MAN Truck & Bus
Traditional truck and bus manufacturer Büssing from Braunschweig got into financial difficulties in the 1960s and was taken over by MAN. Not only the lion emblem came to Munich. MAN also decided to continue producing some of the former competitor's proven vehicle models under the name MAN-Büssing. This included the MAN-Büssing 16 U. Its construction with an underfloor engine was an attractive alternative to MAN's bonnet and forward-control vehicles.
The long-distance luxury cab offered extra space and comfort with free passage in front of the seats, since it could be constructed with a level floor. This made the MAN-Büssing 16 U very popular with truck drivers and owners, especially for long-distance applications. The long-distance luxury cab offered fixed beds with reading lights and handles, a wardrobe and a cool box. The truck could therefore be used as a comfortable relaxation area and bedroom. Positioning the engine horizontally in the frame between the axles had another advantage: it was particularly easy to access and thus easy to maintain. MAN integrated the truck with its underfloor engine into its Munich production and manufactured it in its own modular system.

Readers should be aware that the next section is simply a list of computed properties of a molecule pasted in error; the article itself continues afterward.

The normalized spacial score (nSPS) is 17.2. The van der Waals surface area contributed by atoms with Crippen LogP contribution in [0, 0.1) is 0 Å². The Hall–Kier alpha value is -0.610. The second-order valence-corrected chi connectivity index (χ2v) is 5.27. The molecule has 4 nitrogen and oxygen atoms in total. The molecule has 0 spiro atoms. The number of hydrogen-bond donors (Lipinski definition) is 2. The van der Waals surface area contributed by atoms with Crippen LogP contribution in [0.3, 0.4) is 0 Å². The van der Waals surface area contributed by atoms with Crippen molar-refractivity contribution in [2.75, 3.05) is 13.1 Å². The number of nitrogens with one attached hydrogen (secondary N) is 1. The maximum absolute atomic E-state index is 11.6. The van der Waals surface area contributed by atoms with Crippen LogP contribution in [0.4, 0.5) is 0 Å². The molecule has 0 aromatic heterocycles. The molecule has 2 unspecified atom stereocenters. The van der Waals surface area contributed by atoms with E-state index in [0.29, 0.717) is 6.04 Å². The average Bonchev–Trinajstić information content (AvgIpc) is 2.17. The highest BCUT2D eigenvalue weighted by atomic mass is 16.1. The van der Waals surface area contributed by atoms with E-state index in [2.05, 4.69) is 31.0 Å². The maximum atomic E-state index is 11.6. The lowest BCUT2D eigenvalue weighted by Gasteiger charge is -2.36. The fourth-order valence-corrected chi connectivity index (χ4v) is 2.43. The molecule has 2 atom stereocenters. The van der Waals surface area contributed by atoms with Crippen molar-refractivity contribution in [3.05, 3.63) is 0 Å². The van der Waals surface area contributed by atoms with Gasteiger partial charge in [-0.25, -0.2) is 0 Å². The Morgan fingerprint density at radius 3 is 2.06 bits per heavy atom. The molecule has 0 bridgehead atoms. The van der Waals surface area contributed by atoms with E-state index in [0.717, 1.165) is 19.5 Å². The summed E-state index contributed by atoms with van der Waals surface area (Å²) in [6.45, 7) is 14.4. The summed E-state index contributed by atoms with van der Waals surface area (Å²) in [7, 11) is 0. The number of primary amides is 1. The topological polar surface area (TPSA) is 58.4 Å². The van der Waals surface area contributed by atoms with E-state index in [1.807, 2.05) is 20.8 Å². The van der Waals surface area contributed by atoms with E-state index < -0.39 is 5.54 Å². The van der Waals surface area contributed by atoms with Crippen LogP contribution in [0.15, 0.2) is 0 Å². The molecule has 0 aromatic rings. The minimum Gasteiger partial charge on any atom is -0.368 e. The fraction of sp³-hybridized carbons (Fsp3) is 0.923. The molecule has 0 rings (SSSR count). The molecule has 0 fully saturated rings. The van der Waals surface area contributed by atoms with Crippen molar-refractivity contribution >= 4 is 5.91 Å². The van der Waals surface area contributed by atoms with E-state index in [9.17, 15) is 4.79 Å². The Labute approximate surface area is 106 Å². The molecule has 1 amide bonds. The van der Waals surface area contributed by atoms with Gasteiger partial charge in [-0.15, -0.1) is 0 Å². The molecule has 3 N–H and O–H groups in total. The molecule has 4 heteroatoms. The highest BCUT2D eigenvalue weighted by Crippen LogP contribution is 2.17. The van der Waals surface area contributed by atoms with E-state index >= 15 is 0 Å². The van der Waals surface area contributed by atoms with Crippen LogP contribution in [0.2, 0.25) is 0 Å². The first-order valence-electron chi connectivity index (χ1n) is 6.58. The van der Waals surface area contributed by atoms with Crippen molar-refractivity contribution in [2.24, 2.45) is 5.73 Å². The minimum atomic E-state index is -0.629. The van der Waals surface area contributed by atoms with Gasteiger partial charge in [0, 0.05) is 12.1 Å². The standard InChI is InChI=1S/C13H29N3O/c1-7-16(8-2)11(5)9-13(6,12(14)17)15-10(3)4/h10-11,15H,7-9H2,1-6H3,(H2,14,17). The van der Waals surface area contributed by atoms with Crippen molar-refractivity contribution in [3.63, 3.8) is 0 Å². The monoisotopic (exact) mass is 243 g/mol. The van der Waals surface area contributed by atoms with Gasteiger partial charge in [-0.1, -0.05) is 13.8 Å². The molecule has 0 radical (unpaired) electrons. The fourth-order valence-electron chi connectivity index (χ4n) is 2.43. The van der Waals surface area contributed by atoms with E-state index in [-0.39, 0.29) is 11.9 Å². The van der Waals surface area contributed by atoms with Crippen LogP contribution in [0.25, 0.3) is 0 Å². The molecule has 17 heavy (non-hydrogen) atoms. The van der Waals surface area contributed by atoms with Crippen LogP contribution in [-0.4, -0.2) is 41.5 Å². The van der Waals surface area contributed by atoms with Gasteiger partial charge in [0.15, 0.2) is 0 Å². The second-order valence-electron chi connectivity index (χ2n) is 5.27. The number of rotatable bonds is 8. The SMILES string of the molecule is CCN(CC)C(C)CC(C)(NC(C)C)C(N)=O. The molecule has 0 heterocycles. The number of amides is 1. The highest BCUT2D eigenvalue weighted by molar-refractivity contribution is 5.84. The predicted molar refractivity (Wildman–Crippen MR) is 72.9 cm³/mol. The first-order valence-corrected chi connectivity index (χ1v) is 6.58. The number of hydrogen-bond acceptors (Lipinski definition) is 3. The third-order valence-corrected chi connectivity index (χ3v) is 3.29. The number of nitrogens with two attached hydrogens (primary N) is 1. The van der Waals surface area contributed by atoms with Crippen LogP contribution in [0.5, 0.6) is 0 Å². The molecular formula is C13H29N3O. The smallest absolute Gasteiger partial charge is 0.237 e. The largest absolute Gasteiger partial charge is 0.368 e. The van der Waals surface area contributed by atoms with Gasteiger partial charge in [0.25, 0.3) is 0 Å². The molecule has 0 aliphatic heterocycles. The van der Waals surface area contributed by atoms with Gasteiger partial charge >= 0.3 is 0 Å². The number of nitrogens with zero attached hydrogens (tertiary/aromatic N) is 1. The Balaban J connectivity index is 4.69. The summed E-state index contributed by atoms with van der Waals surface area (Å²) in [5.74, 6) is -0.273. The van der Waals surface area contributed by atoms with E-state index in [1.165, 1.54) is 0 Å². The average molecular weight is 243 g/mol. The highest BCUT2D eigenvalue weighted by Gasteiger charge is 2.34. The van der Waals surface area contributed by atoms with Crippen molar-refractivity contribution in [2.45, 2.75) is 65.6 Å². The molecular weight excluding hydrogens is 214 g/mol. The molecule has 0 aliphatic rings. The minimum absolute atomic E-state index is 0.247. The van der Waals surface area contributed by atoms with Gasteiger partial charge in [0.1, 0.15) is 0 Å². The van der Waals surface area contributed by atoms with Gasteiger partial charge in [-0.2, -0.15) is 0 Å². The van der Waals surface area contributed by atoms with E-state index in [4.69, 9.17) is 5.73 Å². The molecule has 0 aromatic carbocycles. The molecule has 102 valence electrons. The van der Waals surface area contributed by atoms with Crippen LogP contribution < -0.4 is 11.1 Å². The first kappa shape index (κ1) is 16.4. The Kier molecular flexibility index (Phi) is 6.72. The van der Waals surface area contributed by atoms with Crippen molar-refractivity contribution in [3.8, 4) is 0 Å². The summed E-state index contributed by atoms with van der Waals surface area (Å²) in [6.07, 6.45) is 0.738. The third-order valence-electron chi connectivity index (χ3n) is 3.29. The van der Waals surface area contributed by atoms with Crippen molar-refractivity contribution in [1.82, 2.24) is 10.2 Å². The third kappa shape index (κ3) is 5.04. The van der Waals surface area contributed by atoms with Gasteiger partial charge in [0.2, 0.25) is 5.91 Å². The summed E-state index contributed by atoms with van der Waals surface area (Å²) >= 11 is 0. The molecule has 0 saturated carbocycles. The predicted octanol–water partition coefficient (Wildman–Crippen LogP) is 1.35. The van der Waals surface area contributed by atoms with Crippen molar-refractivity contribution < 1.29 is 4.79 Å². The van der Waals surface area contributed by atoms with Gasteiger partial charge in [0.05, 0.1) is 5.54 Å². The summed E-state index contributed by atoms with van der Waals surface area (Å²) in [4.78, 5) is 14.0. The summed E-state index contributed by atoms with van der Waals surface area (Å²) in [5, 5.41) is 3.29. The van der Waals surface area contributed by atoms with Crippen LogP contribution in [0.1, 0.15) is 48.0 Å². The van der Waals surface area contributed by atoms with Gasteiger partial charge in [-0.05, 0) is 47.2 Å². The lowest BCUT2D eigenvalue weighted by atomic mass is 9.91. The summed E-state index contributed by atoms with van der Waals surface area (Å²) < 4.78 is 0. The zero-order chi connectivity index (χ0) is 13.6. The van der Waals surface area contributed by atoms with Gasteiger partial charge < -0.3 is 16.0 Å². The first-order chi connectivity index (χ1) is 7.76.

THIS ENGINE IS CURRENTLY THE BEST THE GERMAN TRUCK INDUSTRY HAS TO OFFER IN THE LARGE CLASS
Büssing's design of the engine as a horizontal series diesel with displacement of 12.3 litres and a turbocharger was faithfully adopted. "It is currently the best the German truck industry has to offer in the large class; not only in terms of performance and tractive power, but also regarding efficiency, mileage and reliability," was the praise heaped on the MAN-Büssing 16.320 U by the trade journal "Lastauto-Omnibus" in a test report in 1973. MAN also introduced some improvements to the vehicle. It was possible, for example, to construct the heavy-weight truck to be a little lighter, which benefited its payload and efficiency. The final verdict from "Lastauto-Omnibus": "The new MAN long-distance truck with its 320 HP underfloor engine from Büssing can be described as a successful blend."
Comfortable cab The cab was equipped with anti-glare fittings, hydraulically damped seats and electric windows on request.
Low consumption At full load and an average speed of 58.6 km/h, the MAN-Büssing 16.320 U used 45.3 litres of diesel per 100 kilometres in the test. That was a good value in 1973.
Linking the brands MAN trucks, which were produced with an underfloor engine at the former Büssing plant in Salzgitter from 1973 to 1979, bore the double name MAN-Büssing on the radiator grill.